Financial markets will continue to improve in 2012, but there are risks that could bring them back down again.
Ed Keon, managing director of Quantitative Management Associates, said that the world is experiencing uncertain times. He pointed out that Europe is his top concern, but noted that China, India and other economies and global hot spots could face major problems in 2012 that could disrupt U.S. markets.
“A stronger-than-expected 2012 stock market is more likely than a very weak one, with U.S. economic data on employment, housing and manufacturing consistently better than expected for months now,” said Keon, speaking at Prudential Financial Inc.’s 2012 Global Economic and Retirement Outlook briefing in New York. “True, some of that is due to temporary factors, and a likely recession in Europe, weak U.S. income growth and ongoing concerns about household real estate are likely to constrain growth in 2012. But the financial obligations ratio is at a generational low, suggesting that on average—even though many families continue to struggle—folks are finding it easier to pay their bills now than they have in a generation. Household de-leveraging might be in the seventh or eighth inning, and the drag from this might be mostly over. And any improvement in Europe could lead to a major rally. So 2012 could look a lot better than 2011, provided the U.S. continues to heal and if—and it’s a big if—other trouble spots don’t bite us.”
Quincy Krosby, a Prudential market strategist, noted that despite the more positive domestic economic landscape, investors will be particularly sensitive to corporate top line revenue growth and guidance.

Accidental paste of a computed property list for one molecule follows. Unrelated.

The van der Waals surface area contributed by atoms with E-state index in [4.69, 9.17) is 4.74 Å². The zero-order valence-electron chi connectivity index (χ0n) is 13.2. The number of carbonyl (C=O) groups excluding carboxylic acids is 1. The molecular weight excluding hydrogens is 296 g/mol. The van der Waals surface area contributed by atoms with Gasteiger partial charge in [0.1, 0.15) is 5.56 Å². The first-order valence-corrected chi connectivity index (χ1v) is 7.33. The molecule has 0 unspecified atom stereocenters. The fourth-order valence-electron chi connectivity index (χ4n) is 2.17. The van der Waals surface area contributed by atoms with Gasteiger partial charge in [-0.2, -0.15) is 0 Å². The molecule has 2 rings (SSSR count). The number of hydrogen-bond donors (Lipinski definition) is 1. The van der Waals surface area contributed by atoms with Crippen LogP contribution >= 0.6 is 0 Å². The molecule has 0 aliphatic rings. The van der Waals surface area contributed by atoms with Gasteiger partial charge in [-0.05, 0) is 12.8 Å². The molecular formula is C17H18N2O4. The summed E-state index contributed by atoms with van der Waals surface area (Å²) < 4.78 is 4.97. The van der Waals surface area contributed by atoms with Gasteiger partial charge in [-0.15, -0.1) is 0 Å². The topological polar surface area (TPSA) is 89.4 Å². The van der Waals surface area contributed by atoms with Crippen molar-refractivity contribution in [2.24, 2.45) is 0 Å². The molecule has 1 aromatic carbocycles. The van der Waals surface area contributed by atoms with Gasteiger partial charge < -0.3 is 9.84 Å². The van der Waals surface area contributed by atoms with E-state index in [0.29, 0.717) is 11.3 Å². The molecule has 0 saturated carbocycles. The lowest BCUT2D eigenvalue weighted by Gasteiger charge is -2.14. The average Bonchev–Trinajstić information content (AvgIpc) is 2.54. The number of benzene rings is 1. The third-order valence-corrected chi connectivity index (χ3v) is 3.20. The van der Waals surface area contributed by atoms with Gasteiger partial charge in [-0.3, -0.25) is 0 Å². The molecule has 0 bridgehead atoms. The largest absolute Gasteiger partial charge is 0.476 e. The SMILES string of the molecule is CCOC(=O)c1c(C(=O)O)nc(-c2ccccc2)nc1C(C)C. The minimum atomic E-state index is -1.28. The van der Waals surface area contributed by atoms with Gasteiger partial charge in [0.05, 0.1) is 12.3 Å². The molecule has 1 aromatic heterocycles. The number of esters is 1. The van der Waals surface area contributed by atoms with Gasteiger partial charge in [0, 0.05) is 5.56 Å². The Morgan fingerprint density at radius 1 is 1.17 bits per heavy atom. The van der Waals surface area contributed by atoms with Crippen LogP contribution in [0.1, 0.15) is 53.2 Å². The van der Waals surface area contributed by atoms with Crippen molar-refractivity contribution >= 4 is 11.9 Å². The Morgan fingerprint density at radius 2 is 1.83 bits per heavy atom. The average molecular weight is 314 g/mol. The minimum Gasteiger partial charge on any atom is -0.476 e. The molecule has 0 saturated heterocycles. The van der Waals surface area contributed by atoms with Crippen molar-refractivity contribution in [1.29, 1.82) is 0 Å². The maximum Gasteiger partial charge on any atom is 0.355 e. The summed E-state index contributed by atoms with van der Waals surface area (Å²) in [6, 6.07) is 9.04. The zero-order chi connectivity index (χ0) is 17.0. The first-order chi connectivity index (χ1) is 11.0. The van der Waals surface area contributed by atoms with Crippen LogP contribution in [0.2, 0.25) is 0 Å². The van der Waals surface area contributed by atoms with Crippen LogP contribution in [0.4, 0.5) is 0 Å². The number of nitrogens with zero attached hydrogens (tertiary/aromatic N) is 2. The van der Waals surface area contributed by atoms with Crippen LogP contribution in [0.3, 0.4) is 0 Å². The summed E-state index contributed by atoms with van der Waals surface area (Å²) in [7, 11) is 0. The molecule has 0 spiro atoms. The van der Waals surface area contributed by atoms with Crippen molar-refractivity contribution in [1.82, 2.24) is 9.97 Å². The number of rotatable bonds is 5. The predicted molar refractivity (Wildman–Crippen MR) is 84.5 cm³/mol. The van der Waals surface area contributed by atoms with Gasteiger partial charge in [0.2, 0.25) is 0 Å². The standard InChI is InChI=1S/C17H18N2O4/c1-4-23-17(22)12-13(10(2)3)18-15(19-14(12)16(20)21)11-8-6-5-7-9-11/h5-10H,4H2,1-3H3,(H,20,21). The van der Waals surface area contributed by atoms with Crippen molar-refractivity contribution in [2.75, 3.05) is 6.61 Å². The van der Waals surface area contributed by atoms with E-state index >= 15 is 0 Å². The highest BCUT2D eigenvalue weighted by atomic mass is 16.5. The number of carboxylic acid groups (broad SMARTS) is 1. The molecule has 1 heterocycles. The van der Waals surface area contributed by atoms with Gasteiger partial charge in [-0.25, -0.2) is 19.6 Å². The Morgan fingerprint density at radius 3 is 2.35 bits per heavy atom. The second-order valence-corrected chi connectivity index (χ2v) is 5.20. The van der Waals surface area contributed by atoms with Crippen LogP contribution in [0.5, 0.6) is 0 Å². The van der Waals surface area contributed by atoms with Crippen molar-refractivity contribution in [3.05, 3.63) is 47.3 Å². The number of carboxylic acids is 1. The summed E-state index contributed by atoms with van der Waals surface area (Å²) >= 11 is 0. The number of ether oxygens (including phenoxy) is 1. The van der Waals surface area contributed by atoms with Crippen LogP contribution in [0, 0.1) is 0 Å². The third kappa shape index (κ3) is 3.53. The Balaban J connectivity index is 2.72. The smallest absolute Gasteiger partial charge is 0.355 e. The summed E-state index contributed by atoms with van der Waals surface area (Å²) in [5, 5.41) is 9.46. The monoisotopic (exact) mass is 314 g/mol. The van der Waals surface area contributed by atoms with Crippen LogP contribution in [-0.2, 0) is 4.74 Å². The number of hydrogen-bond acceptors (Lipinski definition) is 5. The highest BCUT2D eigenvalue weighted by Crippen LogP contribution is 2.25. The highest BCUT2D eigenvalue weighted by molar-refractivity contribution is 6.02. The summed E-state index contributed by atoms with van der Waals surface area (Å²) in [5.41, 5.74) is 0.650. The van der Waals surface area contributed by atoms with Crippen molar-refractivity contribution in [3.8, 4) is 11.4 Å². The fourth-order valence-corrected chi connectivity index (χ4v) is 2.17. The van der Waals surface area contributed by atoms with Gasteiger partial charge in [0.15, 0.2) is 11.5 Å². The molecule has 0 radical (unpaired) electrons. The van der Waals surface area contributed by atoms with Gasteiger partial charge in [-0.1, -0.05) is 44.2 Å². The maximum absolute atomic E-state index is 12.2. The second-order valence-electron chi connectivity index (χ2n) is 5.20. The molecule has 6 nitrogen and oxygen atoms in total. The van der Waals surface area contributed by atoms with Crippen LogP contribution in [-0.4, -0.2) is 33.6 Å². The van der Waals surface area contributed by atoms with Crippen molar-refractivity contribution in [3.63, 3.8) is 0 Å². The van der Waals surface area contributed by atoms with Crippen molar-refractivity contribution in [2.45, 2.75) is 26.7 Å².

“Slower European growth, coupled with a stronger U.S. dollar, will impede traction for U.S. markets, but a potential slowdown in hiring and continued weakness in the housing market will probably lead to more Federal Reserve intervention, providing positive stimulus for markets,” said Krosby. “Similarly, European Central Bank action will continue to provide liquidity—and confidence—for markets.”
For global markets, John Praveen, chief investment strategist for Prudential International Investments Advisers, agreed that Europe remains a significant concern, but that attractive valuations, low interest rates, further rate cuts and other liquidity measures, multiple expansion, and healthy earnings growth should help stock markets in 2012.
“Global financial markets and the global economy are likely to remain under the shadow of the continuing Eurozone debt crisis in 2012,” said Praveen. “Global equity markets are likely to struggle in a volatile 2012 but eke out modest gains. Further, U.S. and Emerging Market stocks are likely to outperform Europe and Japan.”
In the fixed income markets, Michael Lillard, chief investment officer of Prudential Fixed Income, said that despite the 2011 bull market in U.S. Treasuries, he believes there is still value, particularly corporate bonds, emerging markets debt and select structured products, and expects the credit sectors to dramatically outperform government debt in 2012.
“Fundamentals in the U.S. investment grade and high-yield bond corporate sectors remain healthy overall, and yield spreads over U.S. Treasuries are generous for this stage of the credit cycle,” said Lillard. “Emerging economies continue to offer value, supported by improving sovereign creditworthiness, productivity growth and investment flows. Volatility will likely remain high, however, due to bouts of risk aversion in response to the European crisis and a potential slowdown in global growth.”
Harry Dalessio, senior vice president for strategic relationships at Prudential Retirement, says the likely environment of slow growth, low inflation, low interest rates and volatile financial markets described by Prudential’s market experts will continue to challenge investors in their pursuit to reach their retirement goals.
“Although the worst recession in a generation is technically behind us, it likely doesn’t feel that way to many individuals,” said Dalessio. “Contributions to defined contribution retirement plans are lower than pre-recession levels, and the number of people taking withdrawals is near record highs. Therefore, 2012 is also likely to be a period where new approaches and solutions to help will be needed more than ever.”
Prudential Financial, Inc. has operations in the United States, Asia, Europe, and Latin America.